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The code says it all:

interface a { }
interface ab : a { }
interface ac : a { }
interface igeneric<T> { }

//this is OK
class Clazz : igeneric<ab>, igeneric<ac>

//compiler error : 'Clazz2<T>' cannot implement both '<ac>' and 'igeneric<T>' because they may unify for some type parameter substitutions
class Clazz2<T> : igeneric<T>, igeneric<ac> where T : ab

Any ideas? Workarounds?

share|improve this question
The inheritance hierarchy has no bearing on this: remove a entirely and note you get the same error. – AakashM Jun 21 '11 at 10:20

Yes, a few ideas:

  • You certainly cannot do what you are trying to do. Compiler has made it clear
  • You certainly should not need to do what you are trying to do. Generic is a type-less inheritance of behaviour. Implementing 2 type-full generic interfaces of the same kind does not make any sense.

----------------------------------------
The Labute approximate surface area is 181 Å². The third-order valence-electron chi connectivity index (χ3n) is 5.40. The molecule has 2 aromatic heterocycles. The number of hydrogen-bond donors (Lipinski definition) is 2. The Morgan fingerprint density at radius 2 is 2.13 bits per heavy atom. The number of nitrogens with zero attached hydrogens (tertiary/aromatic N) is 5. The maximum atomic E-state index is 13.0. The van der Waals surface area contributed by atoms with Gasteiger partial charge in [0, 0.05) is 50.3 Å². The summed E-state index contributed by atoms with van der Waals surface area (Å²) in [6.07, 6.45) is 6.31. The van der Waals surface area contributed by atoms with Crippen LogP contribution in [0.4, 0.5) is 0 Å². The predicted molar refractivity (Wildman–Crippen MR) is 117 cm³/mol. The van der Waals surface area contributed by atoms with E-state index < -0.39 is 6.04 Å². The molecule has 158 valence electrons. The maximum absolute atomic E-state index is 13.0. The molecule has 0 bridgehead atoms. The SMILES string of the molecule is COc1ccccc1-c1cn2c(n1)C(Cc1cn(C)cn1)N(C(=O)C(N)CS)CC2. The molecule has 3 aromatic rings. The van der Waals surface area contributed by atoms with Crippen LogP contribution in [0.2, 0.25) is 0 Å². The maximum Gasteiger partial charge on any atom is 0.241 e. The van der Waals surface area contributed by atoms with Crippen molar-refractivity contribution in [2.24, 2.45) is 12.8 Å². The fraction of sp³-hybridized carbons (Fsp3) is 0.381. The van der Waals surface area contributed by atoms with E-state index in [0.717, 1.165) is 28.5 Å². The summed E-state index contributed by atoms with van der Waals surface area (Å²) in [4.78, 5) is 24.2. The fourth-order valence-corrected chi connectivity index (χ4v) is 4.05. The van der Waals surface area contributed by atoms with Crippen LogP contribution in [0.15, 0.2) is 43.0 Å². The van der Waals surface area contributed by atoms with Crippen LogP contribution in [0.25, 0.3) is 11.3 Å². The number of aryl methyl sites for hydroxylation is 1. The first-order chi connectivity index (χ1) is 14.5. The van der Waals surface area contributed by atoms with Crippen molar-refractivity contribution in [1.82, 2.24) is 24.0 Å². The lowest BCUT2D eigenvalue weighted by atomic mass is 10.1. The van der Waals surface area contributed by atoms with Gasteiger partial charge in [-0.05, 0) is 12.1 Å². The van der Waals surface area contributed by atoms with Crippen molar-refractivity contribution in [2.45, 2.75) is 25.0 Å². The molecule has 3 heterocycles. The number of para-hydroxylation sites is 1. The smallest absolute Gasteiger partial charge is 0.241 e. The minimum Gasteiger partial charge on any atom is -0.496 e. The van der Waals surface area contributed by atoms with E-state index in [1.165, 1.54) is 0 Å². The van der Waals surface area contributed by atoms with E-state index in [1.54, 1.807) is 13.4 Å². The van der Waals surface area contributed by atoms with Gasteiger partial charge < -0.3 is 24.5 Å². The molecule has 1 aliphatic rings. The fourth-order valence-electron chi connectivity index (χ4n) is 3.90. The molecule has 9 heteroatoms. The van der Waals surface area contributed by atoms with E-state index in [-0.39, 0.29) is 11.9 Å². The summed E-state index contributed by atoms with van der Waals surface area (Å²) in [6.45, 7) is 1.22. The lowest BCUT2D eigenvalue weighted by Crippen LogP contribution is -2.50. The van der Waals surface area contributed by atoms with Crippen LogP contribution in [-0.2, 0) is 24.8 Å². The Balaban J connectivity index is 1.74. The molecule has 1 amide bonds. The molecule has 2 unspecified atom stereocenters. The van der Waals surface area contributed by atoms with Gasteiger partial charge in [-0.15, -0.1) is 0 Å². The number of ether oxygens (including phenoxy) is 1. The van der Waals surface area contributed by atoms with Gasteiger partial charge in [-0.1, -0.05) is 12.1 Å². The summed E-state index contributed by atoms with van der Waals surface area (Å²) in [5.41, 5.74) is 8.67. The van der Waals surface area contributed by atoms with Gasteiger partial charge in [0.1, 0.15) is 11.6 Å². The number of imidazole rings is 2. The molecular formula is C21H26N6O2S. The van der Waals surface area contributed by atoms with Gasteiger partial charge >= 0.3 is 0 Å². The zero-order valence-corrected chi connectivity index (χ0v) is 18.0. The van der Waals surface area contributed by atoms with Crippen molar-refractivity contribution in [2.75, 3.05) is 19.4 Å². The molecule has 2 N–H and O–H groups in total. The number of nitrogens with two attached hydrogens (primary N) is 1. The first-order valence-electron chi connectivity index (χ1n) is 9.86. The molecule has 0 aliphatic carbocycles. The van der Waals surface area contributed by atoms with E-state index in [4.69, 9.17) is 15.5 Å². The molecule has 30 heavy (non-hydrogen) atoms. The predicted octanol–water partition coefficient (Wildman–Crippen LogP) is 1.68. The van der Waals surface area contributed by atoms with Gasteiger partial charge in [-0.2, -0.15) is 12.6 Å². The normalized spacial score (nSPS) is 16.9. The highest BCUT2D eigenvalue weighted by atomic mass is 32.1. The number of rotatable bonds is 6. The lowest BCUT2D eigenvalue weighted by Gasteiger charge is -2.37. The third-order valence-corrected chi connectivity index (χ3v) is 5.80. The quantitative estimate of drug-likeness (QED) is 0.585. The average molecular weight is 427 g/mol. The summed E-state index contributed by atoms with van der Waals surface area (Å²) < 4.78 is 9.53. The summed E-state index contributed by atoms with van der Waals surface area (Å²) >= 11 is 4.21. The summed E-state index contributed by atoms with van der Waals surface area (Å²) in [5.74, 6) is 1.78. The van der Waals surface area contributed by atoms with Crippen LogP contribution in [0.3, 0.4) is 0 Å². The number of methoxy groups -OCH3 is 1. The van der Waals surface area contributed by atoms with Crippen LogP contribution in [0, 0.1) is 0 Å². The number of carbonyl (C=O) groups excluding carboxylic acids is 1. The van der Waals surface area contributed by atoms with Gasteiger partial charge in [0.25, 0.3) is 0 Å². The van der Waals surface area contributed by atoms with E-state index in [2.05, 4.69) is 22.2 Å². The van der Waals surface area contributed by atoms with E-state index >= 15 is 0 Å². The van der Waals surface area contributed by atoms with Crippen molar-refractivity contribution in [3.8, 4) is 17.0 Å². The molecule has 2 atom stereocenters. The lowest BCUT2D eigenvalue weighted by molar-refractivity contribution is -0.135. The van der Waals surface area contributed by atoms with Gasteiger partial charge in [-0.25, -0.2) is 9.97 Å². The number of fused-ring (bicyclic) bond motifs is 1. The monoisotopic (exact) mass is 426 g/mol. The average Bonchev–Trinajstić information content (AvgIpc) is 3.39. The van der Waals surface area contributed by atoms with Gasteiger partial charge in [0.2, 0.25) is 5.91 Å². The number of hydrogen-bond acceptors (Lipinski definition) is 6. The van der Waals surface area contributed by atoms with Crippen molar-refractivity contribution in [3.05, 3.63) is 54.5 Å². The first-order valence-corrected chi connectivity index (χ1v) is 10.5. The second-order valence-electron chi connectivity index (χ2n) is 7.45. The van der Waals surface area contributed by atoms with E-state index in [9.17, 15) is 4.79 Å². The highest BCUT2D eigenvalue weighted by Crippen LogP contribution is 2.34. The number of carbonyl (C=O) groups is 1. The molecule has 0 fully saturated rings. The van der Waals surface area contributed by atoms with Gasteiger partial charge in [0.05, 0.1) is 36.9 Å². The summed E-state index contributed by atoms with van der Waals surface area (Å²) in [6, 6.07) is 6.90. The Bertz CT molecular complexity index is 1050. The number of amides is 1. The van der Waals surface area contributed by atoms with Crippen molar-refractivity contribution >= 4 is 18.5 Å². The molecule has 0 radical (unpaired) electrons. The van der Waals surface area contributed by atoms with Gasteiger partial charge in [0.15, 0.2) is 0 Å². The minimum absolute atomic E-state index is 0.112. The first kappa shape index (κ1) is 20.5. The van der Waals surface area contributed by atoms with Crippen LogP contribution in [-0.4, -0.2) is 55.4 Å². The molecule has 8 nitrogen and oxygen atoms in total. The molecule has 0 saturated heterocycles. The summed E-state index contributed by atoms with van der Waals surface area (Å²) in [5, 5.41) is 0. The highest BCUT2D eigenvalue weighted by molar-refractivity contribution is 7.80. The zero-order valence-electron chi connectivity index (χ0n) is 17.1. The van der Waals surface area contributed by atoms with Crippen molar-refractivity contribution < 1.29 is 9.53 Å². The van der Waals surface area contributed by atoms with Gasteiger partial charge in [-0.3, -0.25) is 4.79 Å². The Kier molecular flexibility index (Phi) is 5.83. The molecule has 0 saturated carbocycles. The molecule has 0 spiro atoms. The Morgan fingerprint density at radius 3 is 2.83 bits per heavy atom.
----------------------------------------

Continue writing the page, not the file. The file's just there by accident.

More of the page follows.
• You have not presented the original problem you are trying to solve. If you do, we might be able to help you with the design.


They are not of the same kind, one is g and the other is g. think about IMessageHandler and IMessageHandler, in a class implementing both Handle(MessageA) and Handle(MessageB)

In the real world, you would not do that. Also it can lead to numerous problems. Let's say we have:

interface IFactory<T>
   T Create();

Then if I implement two:

class DontDoIt : IFactory<A>, IFactory<B>
    A Create();
    B Create(); // won't compile

This will not compile since the methods are different only in return type. Now you can perhaps overcome it by implementing the interfaces explicitly, but as I said it just does not make sense from the design principles.

share|improve this answer
They are not of the same kind, one is g<ab> and the other is g<ac>. think about IMessageHandler<MessageA> and IMessageHandler<MessageB>, in a class implementing both Handle(MessageA) and Handle(MessageB) – Yoni Shalom Jun 21 '11 at 10:09
See my update please. – Aliostad Jun 21 '11 at 10:29

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